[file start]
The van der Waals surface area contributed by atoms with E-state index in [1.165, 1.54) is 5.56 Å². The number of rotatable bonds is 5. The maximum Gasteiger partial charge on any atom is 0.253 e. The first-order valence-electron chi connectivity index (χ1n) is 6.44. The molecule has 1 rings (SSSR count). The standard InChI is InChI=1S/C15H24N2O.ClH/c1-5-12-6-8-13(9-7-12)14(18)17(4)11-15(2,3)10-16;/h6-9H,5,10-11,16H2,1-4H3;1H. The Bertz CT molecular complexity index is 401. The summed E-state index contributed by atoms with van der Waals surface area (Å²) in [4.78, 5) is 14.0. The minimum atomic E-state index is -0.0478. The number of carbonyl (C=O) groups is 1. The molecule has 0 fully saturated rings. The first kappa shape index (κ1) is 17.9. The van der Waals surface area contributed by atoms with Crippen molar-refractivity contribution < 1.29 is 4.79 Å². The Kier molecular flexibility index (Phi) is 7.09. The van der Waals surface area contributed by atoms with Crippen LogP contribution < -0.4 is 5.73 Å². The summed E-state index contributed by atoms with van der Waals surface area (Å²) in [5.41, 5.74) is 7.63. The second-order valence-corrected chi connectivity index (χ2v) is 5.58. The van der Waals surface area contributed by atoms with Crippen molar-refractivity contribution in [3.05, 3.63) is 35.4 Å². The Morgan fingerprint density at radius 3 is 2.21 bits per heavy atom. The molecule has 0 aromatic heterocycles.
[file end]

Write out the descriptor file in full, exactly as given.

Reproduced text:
The van der Waals surface area contributed by atoms with E-state index in [1.165, 1.54) is 5.56 Å². The number of rotatable bonds is 5. The maximum Gasteiger partial charge on any atom is 0.253 e. The first-order valence-electron chi connectivity index (χ1n) is 6.44. The molecule has 1 rings (SSSR count). The standard InChI is InChI=1S/C15H24N2O.ClH/c1-5-12-6-8-13(9-7-12)14(18)17(4)11-15(2,3)10-16;/h6-9H,5,10-11,16H2,1-4H3;1H. The Bertz CT molecular complexity index is 401. The summed E-state index contributed by atoms with van der Waals surface area (Å²) in [4.78, 5) is 14.0. The minimum atomic E-state index is -0.0478. The number of carbonyl (C=O) groups is 1. The molecule has 0 fully saturated rings. The first kappa shape index (κ1) is 17.9. The van der Waals surface area contributed by atoms with Crippen molar-refractivity contribution < 1.29 is 4.79 Å². The Kier molecular flexibility index (Phi) is 7.09. The van der Waals surface area contributed by atoms with Crippen LogP contribution < -0.4 is 5.73 Å². The summed E-state index contributed by atoms with van der Waals surface area (Å²) in [5.41, 5.74) is 7.63. The second-order valence-corrected chi connectivity index (χ2v) is 5.58. The van der Waals surface area contributed by atoms with Crippen molar-refractivity contribution in [3.05, 3.63) is 35.4 Å². The Morgan fingerprint density at radius 3 is 2.21 bits per heavy atom. The molecule has 0 aromatic heterocycles.